There’s also the non-benefit side of culture which is the friendships people make to help them collaborate better.

All-team off-sites will be increasingly important. I think the ability for individuals to have some travel and education spend so they can come to the office and visit whenever.


I’ve also heard of some great scenarios where you can work remotely to get to know another co-worker, especially if they’re based in a cool place like Mexico City.. If my company would pay for me to go stay there for a couple of days and then I turn that into a long weekend, that’s a really nice way to build a relationship and you still have a real attachment to the company.


Once the novelty of having a happy hour over Zoom wears off, employers will have to rethink to what extent they can offer benefits and education. Maybe it’s access to products like MasterClass or Coursera or Udemy.

Do you feel the types of companies you work with are insulated with the current market conditions?

Valuations are coming down. Firms are being more selective with the companies that they’re meeting.


We lost our way in lean best practices. There was enough capital in the market where founders and firms were very optimistic and opportunistic. A lot of companies were coming in with 18 to 24 months with no revenue. Now there’s been a forcing function to which investors and founders will be a lot more thoughtful around the capital efficiency and timeline to revenue.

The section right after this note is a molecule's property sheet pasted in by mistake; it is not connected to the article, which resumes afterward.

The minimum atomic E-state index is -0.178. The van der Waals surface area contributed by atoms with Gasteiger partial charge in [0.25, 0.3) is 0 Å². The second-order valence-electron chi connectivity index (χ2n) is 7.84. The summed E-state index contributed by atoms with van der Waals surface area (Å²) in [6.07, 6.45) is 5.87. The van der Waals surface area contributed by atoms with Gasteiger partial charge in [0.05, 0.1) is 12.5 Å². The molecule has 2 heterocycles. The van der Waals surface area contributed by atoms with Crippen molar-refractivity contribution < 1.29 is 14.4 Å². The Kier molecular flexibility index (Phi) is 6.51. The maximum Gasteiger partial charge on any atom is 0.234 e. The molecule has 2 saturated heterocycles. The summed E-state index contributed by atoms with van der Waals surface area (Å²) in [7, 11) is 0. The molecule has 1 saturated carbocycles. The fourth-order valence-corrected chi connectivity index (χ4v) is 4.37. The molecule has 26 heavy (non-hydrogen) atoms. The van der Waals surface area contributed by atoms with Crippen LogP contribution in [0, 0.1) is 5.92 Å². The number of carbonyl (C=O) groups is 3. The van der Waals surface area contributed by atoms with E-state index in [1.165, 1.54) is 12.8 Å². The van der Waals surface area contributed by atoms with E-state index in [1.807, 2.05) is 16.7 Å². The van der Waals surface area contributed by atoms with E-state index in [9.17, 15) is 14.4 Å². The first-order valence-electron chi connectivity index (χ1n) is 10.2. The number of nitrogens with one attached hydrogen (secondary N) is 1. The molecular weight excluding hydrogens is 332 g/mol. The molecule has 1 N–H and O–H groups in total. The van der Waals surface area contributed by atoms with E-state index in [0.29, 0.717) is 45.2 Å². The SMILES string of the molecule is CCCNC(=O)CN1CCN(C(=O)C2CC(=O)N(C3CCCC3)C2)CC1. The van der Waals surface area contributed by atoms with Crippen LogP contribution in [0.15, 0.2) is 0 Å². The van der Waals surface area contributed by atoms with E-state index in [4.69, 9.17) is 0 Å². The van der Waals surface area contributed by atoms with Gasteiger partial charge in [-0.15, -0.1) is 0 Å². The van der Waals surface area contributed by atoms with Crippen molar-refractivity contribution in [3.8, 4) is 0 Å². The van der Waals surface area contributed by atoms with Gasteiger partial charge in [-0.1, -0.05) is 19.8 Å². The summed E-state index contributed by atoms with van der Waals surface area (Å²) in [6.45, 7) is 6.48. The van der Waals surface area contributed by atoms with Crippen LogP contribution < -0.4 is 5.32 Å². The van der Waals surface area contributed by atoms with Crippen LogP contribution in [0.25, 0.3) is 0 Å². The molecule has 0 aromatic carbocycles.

The luxury of enterprise, and the luxury of thinking about reimagining work, is that we have the ability to do it alongside great teams. Productivity tools, or solutions that have historically been lower on the hierarchy of needs, will start to shift their strategy a little bit.

There’s definitely a few companies that are still hot in this ecosystem. You’re not tempted as an investor to just wait to see if valuations go down more?

A lot of investors are doing working sessions around how to stabilize existing investments. Firms are not taking in as many meetings. They’re waiting for evaluations to come down.


But that also presents an opportunity for new funds that don’t have board seats and don’t have to deal with a portfolio from the past 10 years. All of the Work Life portfolio companies have greater than 18 months of runway. I’m spending a lot of my time re-engaging with companies that are thinking about seed extensions, that potentially need to capitalize a little bit more to get to Series A milestones.

If you speak to someone that’s got six months of runway, are you telling them to cut costs?

Cut costs is step one. Step two is determining to what extent can you layer in additional revenue streams.